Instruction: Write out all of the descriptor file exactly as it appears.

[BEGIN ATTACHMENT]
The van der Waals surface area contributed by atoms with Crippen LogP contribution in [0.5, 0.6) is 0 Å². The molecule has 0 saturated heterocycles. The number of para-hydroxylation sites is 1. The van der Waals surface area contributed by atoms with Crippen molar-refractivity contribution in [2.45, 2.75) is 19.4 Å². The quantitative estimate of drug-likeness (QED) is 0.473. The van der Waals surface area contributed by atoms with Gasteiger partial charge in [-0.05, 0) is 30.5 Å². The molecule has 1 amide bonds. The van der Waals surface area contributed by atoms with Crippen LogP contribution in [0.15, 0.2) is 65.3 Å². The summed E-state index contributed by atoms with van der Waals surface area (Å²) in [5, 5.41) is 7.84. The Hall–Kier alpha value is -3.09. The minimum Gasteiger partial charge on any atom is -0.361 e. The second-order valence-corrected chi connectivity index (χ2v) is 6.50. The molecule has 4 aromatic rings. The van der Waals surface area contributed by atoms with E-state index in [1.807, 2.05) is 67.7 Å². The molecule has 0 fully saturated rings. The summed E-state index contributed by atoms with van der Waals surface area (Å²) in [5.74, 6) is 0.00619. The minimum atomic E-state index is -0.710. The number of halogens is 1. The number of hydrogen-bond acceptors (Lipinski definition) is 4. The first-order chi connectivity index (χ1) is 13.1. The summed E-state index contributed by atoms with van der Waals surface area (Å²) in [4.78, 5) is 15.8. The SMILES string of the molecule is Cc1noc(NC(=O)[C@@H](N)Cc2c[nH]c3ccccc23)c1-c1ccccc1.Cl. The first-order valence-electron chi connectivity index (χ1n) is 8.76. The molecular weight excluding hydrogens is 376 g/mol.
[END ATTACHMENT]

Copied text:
The van der Waals surface area contributed by atoms with Crippen LogP contribution in [0.5, 0.6) is 0 Å². The molecule has 0 saturated heterocycles. The number of para-hydroxylation sites is 1. The van der Waals surface area contributed by atoms with Crippen molar-refractivity contribution in [2.45, 2.75) is 19.4 Å². The quantitative estimate of drug-likeness (QED) is 0.473. The van der Waals surface area contributed by atoms with Gasteiger partial charge in [-0.05, 0) is 30.5 Å². The molecule has 1 amide bonds. The van der Waals surface area contributed by atoms with Crippen LogP contribution in [0.15, 0.2) is 65.3 Å². The summed E-state index contributed by atoms with van der Waals surface area (Å²) in [5, 5.41) is 7.84. The Hall–Kier alpha value is -3.09. The minimum Gasteiger partial charge on any atom is -0.361 e. The second-order valence-corrected chi connectivity index (χ2v) is 6.50. The molecule has 4 aromatic rings. The van der Waals surface area contributed by atoms with E-state index in [1.807, 2.05) is 67.7 Å². The molecule has 0 fully saturated rings. The summed E-state index contributed by atoms with van der Waals surface area (Å²) in [5.74, 6) is 0.00619. The minimum atomic E-state index is -0.710. The number of halogens is 1. The number of hydrogen-bond acceptors (Lipinski definition) is 4. The first-order chi connectivity index (χ1) is 13.1. The summed E-state index contributed by atoms with van der Waals surface area (Å²) in [4.78, 5) is 15.8. The SMILES string of the molecule is Cc1noc(NC(=O)[C@@H](N)Cc2c[nH]c3ccccc23)c1-c1ccccc1.Cl. The first-order valence-electron chi connectivity index (χ1n) is 8.76. The molecular weight excluding hydrogens is 376 g/mol.